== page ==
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Can we expect more rate increases?

The really worrying factor about the unexpected interest rate hike is that it has led to the fear that such hikes may now be continued, says Bill Rawson, Chairman of the Rawson Property Group.

Quoting the financial journalist, Ethel Hazelhurst, Rawson said that it is now clear that the financial markets foresaw this move by the MPC and had already factored in their response. On this occasion, he said, they have proved more perceptive than the majority of South Africa’s economic analysts.

“All of a sudden,” says Rawson, “it looks as if we could see the repo rate being raised by 50 basis points at all forthcoming meetings of the MPC, giving us an 11% standard interest rate within the not too distant future.”

This, says Rawson, is certain to lower South Africa’s economic growth rate, which until now, some economists have predicted would exceed 3% this year and it will definitely slow down home buying. It is likely to also increase the banks’ tendency in difficult times to be ultra-cautious in awarding bonds, which in turn, will reduce the number of bonds awarded.

However, said Rawson, he does not foresee house prices falling because in the middle and lower price brackets stock shortages continue to be almost endemic and are unlikely to be alleviated soon.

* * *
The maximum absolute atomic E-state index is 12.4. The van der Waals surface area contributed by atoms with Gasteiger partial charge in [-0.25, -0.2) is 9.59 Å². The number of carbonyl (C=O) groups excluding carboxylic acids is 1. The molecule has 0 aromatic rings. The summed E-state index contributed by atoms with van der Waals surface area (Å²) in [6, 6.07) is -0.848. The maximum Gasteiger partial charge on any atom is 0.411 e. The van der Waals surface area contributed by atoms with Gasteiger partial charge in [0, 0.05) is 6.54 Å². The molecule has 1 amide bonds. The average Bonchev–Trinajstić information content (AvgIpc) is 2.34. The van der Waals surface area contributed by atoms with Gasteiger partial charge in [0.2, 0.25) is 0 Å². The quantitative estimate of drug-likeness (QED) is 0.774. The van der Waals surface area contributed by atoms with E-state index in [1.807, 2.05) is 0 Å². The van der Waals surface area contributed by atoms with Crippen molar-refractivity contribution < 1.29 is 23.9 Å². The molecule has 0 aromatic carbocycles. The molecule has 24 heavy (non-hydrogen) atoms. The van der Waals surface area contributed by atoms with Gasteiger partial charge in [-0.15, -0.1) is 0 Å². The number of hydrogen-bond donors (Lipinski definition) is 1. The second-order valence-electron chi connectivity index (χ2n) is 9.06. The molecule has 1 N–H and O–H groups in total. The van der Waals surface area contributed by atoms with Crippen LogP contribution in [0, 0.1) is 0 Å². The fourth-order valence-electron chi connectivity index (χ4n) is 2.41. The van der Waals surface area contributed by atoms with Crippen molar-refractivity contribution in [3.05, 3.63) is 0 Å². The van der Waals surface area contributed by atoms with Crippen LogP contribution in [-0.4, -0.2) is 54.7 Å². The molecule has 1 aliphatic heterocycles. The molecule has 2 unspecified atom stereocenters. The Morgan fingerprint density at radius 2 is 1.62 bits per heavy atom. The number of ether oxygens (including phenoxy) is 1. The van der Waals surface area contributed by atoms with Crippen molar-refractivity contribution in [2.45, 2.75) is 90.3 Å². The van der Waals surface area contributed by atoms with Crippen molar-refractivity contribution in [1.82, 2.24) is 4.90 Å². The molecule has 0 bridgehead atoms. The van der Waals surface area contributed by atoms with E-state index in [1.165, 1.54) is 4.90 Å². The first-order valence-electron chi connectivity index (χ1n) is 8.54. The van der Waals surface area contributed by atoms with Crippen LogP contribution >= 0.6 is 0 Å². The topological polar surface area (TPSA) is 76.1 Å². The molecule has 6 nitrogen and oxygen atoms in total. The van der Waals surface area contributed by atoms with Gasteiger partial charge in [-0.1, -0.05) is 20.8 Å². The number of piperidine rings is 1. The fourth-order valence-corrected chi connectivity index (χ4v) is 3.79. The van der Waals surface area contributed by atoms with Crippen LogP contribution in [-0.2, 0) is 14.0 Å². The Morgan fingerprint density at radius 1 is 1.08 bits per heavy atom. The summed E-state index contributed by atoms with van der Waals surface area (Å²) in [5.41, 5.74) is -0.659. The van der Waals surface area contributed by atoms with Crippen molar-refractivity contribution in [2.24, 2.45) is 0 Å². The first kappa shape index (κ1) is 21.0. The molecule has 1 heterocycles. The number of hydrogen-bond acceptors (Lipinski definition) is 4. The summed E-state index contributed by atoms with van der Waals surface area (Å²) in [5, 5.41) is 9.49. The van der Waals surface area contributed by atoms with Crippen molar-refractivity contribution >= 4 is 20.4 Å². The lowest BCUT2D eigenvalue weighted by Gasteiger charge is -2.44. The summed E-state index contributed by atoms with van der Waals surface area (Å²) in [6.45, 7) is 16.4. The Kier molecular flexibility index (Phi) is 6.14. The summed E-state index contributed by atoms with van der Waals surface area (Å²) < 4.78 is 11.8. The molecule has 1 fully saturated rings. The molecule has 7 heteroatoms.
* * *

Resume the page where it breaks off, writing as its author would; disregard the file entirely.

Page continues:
Nor, said Rawson, will rents fall in response to higher interest rates: on the contrary, previous experience has shown that increased interest rates always lead to increased rentals and this trend will be reinforced by the reduced numbers able to get bonds and buy homes.

This scenario, said Rawson, will once again work to the benefit of buy-to-let property investors, whose numbers are increasing month-by-month.

Rawson said that arguments will be heard from both sides on this latest MPC move. Those against it will say that it will hammer South Arica’s economy and further raise current drastic levels of unemployment. Those for it will affirm that with the country’s debt increasing month-by-month, South Africa has to follow the example of those emerging economies like India and Brazil which have raised their interest rates to attract First World capital away from their own exceptionally low rate markets.

“It has to be appreciated,” said Rawson, “that with the US Reserve Bank tapering down its assistance packages, funds to emerging markets will be cut back. It is quite possible, therefore, that history will show that Gill Marcus’ decision did help maintain an inflow of capital to SA, albeit not at the rate we would like.”

Those already owning homes and paying bonds in South Africa will probably have to tighten their belts still further to maintain their monthly bond payments and the taking on of second jobs as is often seen in Australia, which he has just visited, could increase.

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